Reflection: New York & Cannabis Legislation

July 2014

New York enacts the Compassionate Care Act, authorizing a state medical marijuana program.

April-June 2015

The initial application window—during this phase, 43 companies submitted applications.

July 2015

New York state selects five winners. Each winner will have a single manufacturing location and four dispensaries.

The state does not permit medical dispensaries to sell unprocessed whole flower or edibles, and smoking is prohibited. Patients are expected to use cannabis-based oils, liquids, and pills, either orally or through vaporization.

January 2016

The first four dispensaries open their doors. While estimates of the potential patient population range from 100,000 to 400,000, early patient numbers are considered low.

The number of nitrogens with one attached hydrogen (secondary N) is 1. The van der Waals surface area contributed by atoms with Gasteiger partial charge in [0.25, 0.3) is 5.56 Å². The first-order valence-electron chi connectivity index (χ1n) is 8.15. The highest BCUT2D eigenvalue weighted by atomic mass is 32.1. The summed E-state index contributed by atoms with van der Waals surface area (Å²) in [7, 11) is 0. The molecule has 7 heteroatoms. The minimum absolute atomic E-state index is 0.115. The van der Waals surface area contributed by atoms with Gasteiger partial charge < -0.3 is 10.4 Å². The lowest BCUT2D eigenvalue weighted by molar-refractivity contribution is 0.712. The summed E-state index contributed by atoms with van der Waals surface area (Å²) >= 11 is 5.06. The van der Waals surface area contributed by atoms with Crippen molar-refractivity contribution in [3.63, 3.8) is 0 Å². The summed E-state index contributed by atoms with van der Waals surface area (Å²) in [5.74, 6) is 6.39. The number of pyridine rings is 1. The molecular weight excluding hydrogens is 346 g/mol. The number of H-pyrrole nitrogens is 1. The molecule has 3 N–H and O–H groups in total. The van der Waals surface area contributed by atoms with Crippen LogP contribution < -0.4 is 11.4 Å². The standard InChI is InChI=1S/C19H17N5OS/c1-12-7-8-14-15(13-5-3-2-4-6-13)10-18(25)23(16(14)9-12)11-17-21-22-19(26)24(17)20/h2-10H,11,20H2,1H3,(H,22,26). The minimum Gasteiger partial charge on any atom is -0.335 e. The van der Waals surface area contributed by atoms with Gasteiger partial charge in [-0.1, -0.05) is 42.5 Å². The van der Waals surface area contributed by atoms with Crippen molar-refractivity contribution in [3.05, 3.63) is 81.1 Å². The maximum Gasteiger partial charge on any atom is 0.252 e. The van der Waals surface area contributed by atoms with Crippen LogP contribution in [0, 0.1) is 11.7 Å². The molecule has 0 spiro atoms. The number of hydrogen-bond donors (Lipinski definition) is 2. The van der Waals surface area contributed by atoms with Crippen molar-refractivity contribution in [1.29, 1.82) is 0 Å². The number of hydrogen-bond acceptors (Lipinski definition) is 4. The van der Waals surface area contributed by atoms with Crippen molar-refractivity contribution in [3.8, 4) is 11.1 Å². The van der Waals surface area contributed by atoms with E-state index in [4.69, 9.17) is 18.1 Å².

526 physicians register to certify patients for medical marijuana and 2,675 patients receive certifications. Low numbers may relate to the process of certifying physicians, who must undertake a four-hour course before writing recommendations, and a conservative approach to patient certification. Many prospective patients have challenges finding a registered physician.

March 2017

After medical marijuana patient numbers struggled to grow initially, New York added chronic pain to the list of qualifying conditions. New York also adds five additional registered organizations, selecting the next-highest-scoring applicants from the 2015 process.

August 2017

The number of certified patients increases by 72% (from 14,992 prior to the addition to 25,736). However, this remains substantially below initial predictions for the state.

November 2018

New York Senate Bill S3040 – The Marijuana Regulation and Tax Act. The bill is placed in the Senate Finance Committee awaiting further review.

Cannabis Forecast: 2019